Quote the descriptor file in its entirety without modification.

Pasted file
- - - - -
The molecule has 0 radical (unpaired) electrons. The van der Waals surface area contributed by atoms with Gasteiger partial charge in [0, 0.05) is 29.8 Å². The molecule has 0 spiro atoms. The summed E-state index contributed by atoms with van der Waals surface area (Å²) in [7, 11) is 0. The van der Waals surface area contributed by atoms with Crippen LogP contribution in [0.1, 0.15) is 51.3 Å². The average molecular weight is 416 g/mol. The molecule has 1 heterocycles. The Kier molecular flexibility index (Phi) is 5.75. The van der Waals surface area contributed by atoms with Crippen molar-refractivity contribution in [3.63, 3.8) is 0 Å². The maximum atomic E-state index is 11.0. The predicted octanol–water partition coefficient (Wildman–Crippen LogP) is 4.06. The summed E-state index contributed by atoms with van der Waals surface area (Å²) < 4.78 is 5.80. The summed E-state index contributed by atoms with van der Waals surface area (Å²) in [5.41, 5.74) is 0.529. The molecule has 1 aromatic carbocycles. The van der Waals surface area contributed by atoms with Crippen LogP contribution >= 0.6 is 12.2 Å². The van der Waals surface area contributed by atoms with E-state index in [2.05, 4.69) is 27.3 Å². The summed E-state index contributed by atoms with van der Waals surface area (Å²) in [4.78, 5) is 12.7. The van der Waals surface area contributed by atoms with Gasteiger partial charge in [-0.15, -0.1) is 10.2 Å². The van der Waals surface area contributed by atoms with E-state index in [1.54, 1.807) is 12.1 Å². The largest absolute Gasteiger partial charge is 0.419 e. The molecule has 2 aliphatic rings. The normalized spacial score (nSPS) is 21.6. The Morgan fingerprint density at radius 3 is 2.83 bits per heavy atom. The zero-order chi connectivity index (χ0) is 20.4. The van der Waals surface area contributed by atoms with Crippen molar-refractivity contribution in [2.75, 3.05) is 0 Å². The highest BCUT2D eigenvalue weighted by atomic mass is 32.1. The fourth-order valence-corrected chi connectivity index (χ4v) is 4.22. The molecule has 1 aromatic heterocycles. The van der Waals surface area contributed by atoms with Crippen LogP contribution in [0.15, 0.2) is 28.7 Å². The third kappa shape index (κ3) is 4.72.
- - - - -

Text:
The molecule has 0 radical (unpaired) electrons. The van der Waals surface area contributed by atoms with Gasteiger partial charge in [0, 0.05) is 29.8 Å². The molecule has 0 spiro atoms. The summed E-state index contributed by atoms with van der Waals surface area (Å²) in [7, 11) is 0. The van der Waals surface area contributed by atoms with Crippen LogP contribution in [0.1, 0.15) is 51.3 Å². The average molecular weight is 416 g/mol. The molecule has 1 heterocycles. The Kier molecular flexibility index (Phi) is 5.75. The van der Waals surface area contributed by atoms with Crippen molar-refractivity contribution in [3.63, 3.8) is 0 Å². The maximum atomic E-state index is 11.0. The predicted octanol–water partition coefficient (Wildman–Crippen LogP) is 4.06. The summed E-state index contributed by atoms with van der Waals surface area (Å²) < 4.78 is 5.80. The summed E-state index contributed by atoms with van der Waals surface area (Å²) in [5.41, 5.74) is 0.529. The molecule has 1 aromatic carbocycles. The van der Waals surface area contributed by atoms with Crippen LogP contribution >= 0.6 is 12.2 Å². The van der Waals surface area contributed by atoms with E-state index in [2.05, 4.69) is 27.3 Å². The summed E-state index contributed by atoms with van der Waals surface area (Å²) in [4.78, 5) is 12.7. The van der Waals surface area contributed by atoms with Gasteiger partial charge in [-0.15, -0.1) is 10.2 Å². The van der Waals surface area contributed by atoms with E-state index in [1.54, 1.807) is 12.1 Å². The largest absolute Gasteiger partial charge is 0.419 e. The molecule has 2 aliphatic rings. The normalized spacial score (nSPS) is 21.6. The Morgan fingerprint density at radius 3 is 2.83 bits per heavy atom. The zero-order chi connectivity index (χ0) is 20.4. The van der Waals surface area contributed by atoms with Crippen molar-refractivity contribution in [2.75, 3.05) is 0 Å². The highest BCUT2D eigenvalue weighted by atomic mass is 32.1. The fourth-order valence-corrected chi connectivity index (χ4v) is 4.22. The molecule has 1 aromatic heterocycles. The van der Waals surface area contributed by atoms with Crippen LogP contribution in [0.15, 0.2) is 28.7 Å². The third kappa shape index (κ3) is 4.72.